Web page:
CECS 490B – Midterm 2

CECS 490B – Midterm Report 2

Due : 3/23/16

SERVOARM

Skyler Tran

Victor Espinoza

Michael Parra

Jose Trejo (Not Participating)

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Introduction:

Hardware:

  1. Overview on hardware design
  2. Theory
  3. Block Diagram

Block Diagram Descriptions:

  1. Schematics

Custom FPGA for camera – (S1):

Dual Power supply (5V and 12V) – (S2):

Arduino controlling for servos and LED and speaker – (S3):

Software:

  1. Flow Charts of Software

Top-Level Software Flowchart:

Overall Flowchart Description:

Flowchart:

Block Descriptions:

Look For Face Flowchart:

Overall Flowchart Description:

Flowchart:

Block Descriptions:

Move Servos Flowchart:

Overall Flowchart Description:

Flowchart:

Block Descriptions:

Follow Face Flowchart:

Overall Flowchart Description:

Flowchart:

Block Descriptions:

LED/Speaker Flowchart:

Overall Flowchart Description:

Flowchart:

Block Descriptions:

  1. Source code listings:

Construction:

  1. Completed Task List
  2. Layouts of custom circuit board
  3. Prototyping Boards Used
  4. Constructed boxes, structures, etc…
  5. Task to be Completed:

Introduction:

To the naked eye the Desk-Buddy may appear to be just a normal lamp, but it is something a lot more unique. The Desk-Buddy is actually not a lamp at all; it is an interactable robotic arm equipped with a camera that can detect a person’s face via facial detection. The Desk-Buddy has four main segments that are all controlled by servo motors. The servos are strategically placed on the different segments of the Desk-Buddy in order to allow it to move up and down and left to right. There are also servos attached to the segment that houses the camera, which allows it to move the camera freely (in the up, down, left, and right directions). This allows the Desk-Buddy to move around and look for people to interact with. The Desk-Buddy also includes changing light functionality in order to help it exhibit different emotions (happy, sad, mad). One such example would be if the Desk-Buddy is not able to find anybody to interact with, which would result in it changing its lights to a blue color to signify sadness. To further help the Desk-Buddy convey emotions, it also has a speaker attached to it which allows it to make certain noises based on the emotion that that it is trying to convey.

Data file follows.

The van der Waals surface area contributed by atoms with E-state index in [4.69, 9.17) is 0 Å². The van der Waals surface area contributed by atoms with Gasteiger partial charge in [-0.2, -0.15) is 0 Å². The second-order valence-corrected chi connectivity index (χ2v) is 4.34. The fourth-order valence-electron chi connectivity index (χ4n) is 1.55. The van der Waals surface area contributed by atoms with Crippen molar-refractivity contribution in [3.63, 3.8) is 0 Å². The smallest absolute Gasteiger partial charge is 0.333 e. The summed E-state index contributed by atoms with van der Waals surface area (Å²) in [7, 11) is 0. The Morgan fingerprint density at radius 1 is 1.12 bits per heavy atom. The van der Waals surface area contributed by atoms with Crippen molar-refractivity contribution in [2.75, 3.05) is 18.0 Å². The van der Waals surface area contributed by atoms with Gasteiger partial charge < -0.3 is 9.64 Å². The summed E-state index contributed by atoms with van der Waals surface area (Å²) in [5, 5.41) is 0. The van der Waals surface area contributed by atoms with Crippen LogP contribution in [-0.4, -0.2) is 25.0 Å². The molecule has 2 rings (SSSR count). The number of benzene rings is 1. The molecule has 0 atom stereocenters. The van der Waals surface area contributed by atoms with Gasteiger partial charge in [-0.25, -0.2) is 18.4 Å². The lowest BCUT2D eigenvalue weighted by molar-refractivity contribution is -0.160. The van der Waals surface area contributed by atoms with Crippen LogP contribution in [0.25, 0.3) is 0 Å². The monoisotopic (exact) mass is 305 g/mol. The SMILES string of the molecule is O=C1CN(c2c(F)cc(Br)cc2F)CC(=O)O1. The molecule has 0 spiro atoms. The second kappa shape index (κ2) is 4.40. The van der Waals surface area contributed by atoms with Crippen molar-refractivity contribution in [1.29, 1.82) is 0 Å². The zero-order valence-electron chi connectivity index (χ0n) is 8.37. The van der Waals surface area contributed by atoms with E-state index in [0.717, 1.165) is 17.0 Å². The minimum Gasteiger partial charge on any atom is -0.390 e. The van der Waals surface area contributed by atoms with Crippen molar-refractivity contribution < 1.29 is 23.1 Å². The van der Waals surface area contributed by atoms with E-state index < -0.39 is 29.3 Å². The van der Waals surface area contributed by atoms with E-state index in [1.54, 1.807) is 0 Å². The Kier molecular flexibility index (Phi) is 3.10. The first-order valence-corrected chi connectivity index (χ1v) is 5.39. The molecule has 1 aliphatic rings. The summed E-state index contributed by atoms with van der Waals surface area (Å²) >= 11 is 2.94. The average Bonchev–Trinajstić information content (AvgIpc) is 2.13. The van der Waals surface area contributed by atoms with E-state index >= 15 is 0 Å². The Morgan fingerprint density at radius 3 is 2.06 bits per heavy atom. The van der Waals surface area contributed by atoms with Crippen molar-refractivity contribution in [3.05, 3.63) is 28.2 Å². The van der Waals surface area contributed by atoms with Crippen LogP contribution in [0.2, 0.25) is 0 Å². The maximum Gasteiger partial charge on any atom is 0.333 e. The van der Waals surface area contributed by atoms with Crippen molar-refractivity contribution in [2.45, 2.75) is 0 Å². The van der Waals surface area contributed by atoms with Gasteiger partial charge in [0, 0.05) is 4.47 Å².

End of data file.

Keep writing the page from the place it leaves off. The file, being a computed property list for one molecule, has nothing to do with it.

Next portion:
The camera will take pictures and process the images at a frame rate of 3 frames per second. It will save the images to memory and process them using a facial detection algorithm (we decided to use the Kovac Model and YCrCb Skin color equations for this project). Once the image is processed, the results will then determine whether we should update the servos, LEDs, and speaker noise.

The Desk-Buddy is strictly made for the entertainment of the user so that they can have a fun device to interact with. The final product with everything connected to it will weigh less than 12 pounds.

Hardware:

1. Overview on hardware design

The hardware that we are designing for this lab consists of a dual power supply, a custom PCB board that will use FPGA to drive our camera interface, a LED Driver for our RGB LED strip, and an amplifier circuit for our speaker.

2. Theory

LED darlington transistor calculations:

We must run 12V to power the RGB LEDs. Each segment of the SMD5050 RGB strip consists of 3 LEDs. Each segment string of LEDs draws approximately 20 milliAmps from the 12V supply. This means that there is a maximum of 20mA draw from the red LEDs, 20mA draw from the green LEDs, and 20mA from the blue LEDs for each segment. If we have the LED strip on full white (all LEDs are lit) that would be 60mA per segment.

Our SMD5050 RGB LED strip contains 30/LEDs per meter strip (there are 10 segments per meter). To find the total maximum current draw per meter, we would multiply 60mA x 10 (ten segments per meter for the 30/LED per meter strip) = 0.6 Amps per meter. This is assuming, however that we have all of the LEDs on at once (which displays a white color) which are receiving power from a 12V supply. We are going to be using less than a meter of the RGB LED strip, however, so we are estimating that we will need to drive about 0.4 Amps to the LEDs if we have them all on.

 

Speaker Amplification: We must create an amplifier circuit for our 8ohm speaker. This amplifier will deliver the sound to the speaker. It will increase the sound and clear up the sound as well. We will be using the LM386 in order to accomplish this. We are currently still looking at different circuits that involve the LM386 as it seems to be the best choice thus far.

 

3. Block Diagram

Block Diagram Descriptions: